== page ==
If that means greater investment in housing, education and social amenities in those areas, then so be it. To hell with the orthodoxy of deficit reduction. Priorities have changed. Nobody will thank the current government for sticking to its deficit target if our fiscally-neutral nation is a perilous place in which individual freedoms as well as public services have been cut to the bone.

Much as the right-wing factions across the EU are trying to exploit the Paris tragedy to pursue their anti-immigrant agendas, they cannot turn back the clock. There are multi-ethnic societies in virtually every country in the Union, and that’s not going to change. Integrating them is the problem we need to fix. At least that’s within our power to achieve, whereas helping the countries from which the refugees are fleeing to find political and economic solutions is fiendishly difficult and not within the power of any individual nation.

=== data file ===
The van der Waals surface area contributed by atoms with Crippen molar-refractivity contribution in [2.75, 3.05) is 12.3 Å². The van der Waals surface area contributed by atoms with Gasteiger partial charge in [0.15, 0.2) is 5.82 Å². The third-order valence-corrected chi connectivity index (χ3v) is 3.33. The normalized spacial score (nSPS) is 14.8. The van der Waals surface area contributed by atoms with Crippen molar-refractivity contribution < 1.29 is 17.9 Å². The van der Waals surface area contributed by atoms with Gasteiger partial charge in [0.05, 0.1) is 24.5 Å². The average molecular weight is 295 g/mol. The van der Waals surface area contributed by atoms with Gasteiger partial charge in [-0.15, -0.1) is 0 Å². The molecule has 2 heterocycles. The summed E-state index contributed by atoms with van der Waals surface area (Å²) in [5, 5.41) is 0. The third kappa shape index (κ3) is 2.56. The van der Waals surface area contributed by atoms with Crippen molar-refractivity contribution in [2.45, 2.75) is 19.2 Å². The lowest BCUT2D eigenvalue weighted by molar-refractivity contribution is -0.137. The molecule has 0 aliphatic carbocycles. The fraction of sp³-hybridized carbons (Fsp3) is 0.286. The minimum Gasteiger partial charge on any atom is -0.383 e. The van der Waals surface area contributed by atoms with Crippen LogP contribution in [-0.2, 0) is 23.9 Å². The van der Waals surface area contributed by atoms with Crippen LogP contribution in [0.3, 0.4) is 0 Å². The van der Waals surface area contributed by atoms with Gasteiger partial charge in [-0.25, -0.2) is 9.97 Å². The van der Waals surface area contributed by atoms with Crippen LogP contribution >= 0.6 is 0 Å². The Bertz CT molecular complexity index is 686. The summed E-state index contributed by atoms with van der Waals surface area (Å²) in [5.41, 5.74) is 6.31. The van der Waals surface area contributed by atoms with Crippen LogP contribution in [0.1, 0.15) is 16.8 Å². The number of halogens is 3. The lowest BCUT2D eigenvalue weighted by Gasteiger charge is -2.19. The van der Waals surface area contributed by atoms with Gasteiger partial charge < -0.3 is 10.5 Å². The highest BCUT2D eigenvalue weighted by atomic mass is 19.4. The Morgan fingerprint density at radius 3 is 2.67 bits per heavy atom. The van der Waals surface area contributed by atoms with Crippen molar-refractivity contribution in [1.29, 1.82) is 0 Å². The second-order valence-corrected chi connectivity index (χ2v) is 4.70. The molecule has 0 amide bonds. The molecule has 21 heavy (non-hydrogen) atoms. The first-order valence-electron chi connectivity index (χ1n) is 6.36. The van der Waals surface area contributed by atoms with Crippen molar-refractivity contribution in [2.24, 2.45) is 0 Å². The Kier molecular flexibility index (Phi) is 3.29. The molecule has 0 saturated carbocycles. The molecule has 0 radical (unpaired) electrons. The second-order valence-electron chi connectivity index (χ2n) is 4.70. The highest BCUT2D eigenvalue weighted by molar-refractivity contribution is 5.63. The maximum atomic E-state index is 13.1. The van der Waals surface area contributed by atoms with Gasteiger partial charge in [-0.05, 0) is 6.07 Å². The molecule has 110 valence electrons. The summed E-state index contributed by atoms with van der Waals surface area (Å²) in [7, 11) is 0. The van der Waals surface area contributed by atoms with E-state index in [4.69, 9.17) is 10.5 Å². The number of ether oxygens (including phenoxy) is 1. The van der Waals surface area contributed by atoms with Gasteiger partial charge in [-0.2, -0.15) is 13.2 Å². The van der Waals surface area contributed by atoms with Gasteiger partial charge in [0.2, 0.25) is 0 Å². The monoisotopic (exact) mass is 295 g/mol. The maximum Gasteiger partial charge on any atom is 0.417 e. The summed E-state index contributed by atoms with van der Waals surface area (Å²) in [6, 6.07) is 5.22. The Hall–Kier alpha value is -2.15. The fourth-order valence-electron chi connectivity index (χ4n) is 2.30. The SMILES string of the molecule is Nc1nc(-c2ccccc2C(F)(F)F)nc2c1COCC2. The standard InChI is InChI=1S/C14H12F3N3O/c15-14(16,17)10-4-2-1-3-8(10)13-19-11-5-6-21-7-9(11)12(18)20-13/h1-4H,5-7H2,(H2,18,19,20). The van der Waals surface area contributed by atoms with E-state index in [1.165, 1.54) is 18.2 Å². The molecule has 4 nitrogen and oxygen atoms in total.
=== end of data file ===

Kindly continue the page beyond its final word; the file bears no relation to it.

If fear is preventing us from welcoming the new arrivals, then it needs to be dissipated by a combination of practical measures – again within our control – and moral argument. What better way to set a new tone among our established ethnic minorities than to welcome the refugees (as many Germans have), make use of their skills, and do our best to integrate those who wish to make our countries their permanent home?

There are lessons to be learned from Paris. We will not stop further attacks, but we can get better at preventing more of them. And we can, given time, effort and money, fix the underlying causes behind the attacks.